Bilateral vs. Unilateral Squats: Which is better?
In every sport, strength training plays such an important role in athlete performance. Stronger athletes get better results.
Strength and conditioning has been around since 1969. Back then, strength wasn’t taken very seriously. In the same way that data in sports wasn’t taken seriously until the early 2000s, when the Oakland Athletics baseball team’s 2002 season demonstrated the impact of data on team performance and picking undervalued players.
How did strength and conditioning become so popular?
In 1969, the University of Nebraska hired Boyd Epley as their first-ever strength and conditioning coach. Other teams didn’t have a similar position on-staff, so when Boyd introduced weight training Nebraska started to get some impressive results. Five national championships were won thanks to Boyd’s revolutionary weights training program.
Pretty soon, professional and semi-pro athletic clubs and teams across numerous sports started to introduce weights training and strength and conditioning coaching across the world. Coaches and athletes everywhere understand the benefits of strength. Stronger players perform better.
However, at the moment there’s a debate going on amongst professional coaches and strength and conditioning experts: What type of strength matters most?
In this article, we are going to take a look at one of the hottest debates in strength and conditioning right now: Bilateral vs. Unilateral Squats: which is better for athletes?
#1: Bilateral Squats
One of the golden rules of coaching — especially with high-performance, high-value players — is Do Not Hurt The Athlete!
No weight room exercises are without risk. And those who say bilateral training comes without risk are lying to themselves, and the players they’re coaching. Yes, there are several upsides to bilateral training. But there are numerous downsides too. It’s a great way to improve strength outputs, and for those strength increases to transfer onto the field. However, coaches need to be aware of the very clear downsides too.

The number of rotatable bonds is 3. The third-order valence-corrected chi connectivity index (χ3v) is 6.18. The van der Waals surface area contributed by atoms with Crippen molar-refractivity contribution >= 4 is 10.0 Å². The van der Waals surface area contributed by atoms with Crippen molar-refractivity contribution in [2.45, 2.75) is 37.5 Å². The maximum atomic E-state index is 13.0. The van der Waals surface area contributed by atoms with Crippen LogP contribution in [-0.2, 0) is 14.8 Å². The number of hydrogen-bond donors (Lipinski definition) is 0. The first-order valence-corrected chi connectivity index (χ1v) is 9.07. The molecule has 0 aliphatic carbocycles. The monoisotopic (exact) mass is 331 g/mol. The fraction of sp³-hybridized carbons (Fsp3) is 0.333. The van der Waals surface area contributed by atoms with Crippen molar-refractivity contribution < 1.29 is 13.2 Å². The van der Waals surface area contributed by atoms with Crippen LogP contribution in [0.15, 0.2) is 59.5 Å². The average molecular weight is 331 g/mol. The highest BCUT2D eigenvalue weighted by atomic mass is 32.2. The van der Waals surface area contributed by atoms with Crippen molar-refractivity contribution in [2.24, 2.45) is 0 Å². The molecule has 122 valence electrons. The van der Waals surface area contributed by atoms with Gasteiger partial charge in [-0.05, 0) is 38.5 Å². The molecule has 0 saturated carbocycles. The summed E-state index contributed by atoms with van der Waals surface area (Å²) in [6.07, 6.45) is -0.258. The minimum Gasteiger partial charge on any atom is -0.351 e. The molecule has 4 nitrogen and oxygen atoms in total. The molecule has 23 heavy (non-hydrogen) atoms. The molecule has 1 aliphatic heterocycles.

One of the reasons too many athletes throw themselves into bilateral training is they feel invincible, especially early in their career. Unfortunately, one way or another, this can cause serious problems. Back injuries are amongst the most common.
Unless the training program accounts for these problems, there are several downsides to bilateral training:
- Failing to adequately adjust for abdominal bracing (intra-abdominal pressure)
- Putting too much emphasis on weights being lifted rather than the depth of movement
- When an athletes range of motion (ROM) is affected by the weights being lifted, the movements involved should be knees over toes, rather than chest down
- When there are sticking points, too often an athlete will overarch the back or shift the hips away, often resulting in muscular damage.
#2: Unilateral Squats
Unilateral squats are seen as more “sports like”, and a more effective way to build transferable performance. And that’s what really counts, right? Strength should be transferable to on-field performance, otherwise there’s no good reason for players to increase strength in the first place.